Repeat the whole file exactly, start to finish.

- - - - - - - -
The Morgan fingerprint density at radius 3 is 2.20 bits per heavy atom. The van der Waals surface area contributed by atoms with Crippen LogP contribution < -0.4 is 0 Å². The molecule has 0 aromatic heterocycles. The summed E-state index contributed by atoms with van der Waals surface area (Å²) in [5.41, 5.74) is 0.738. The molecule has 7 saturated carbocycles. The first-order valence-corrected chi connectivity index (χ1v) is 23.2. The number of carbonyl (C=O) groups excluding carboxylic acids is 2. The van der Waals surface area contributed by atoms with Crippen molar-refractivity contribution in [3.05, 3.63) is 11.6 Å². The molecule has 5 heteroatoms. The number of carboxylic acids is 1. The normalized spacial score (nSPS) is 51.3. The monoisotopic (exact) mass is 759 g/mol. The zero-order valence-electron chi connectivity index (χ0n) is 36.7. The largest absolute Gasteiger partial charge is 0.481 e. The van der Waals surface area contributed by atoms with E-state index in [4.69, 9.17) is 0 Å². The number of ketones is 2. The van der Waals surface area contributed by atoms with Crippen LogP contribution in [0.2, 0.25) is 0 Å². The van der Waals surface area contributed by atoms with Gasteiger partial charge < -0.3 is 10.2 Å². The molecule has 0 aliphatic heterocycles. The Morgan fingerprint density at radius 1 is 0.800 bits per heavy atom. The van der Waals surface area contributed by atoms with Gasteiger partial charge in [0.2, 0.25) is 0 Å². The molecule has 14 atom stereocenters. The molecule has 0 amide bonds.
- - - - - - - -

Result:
The Morgan fingerprint density at radius 3 is 2.20 bits per heavy atom. The van der Waals surface area contributed by atoms with Crippen LogP contribution < -0.4 is 0 Å². The molecule has 0 aromatic heterocycles. The summed E-state index contributed by atoms with van der Waals surface area (Å²) in [5.41, 5.74) is 0.738. The molecule has 7 saturated carbocycles. The first-order valence-corrected chi connectivity index (χ1v) is 23.2. The number of carbonyl (C=O) groups excluding carboxylic acids is 2. The van der Waals surface area contributed by atoms with Crippen molar-refractivity contribution in [3.05, 3.63) is 11.6 Å². The molecule has 5 heteroatoms. The number of carboxylic acids is 1. The normalized spacial score (nSPS) is 51.3. The monoisotopic (exact) mass is 759 g/mol. The zero-order valence-electron chi connectivity index (χ0n) is 36.7. The largest absolute Gasteiger partial charge is 0.481 e. The van der Waals surface area contributed by atoms with E-state index in [4.69, 9.17) is 0 Å². The number of ketones is 2. The van der Waals surface area contributed by atoms with Crippen LogP contribution in [0.2, 0.25) is 0 Å². The van der Waals surface area contributed by atoms with Gasteiger partial charge < -0.3 is 10.2 Å². The molecule has 0 aliphatic heterocycles. The Morgan fingerprint density at radius 1 is 0.800 bits per heavy atom. The van der Waals surface area contributed by atoms with Gasteiger partial charge in [0.2, 0.25) is 0 Å². The molecule has 14 atom stereocenters. The molecule has 0 amide bonds.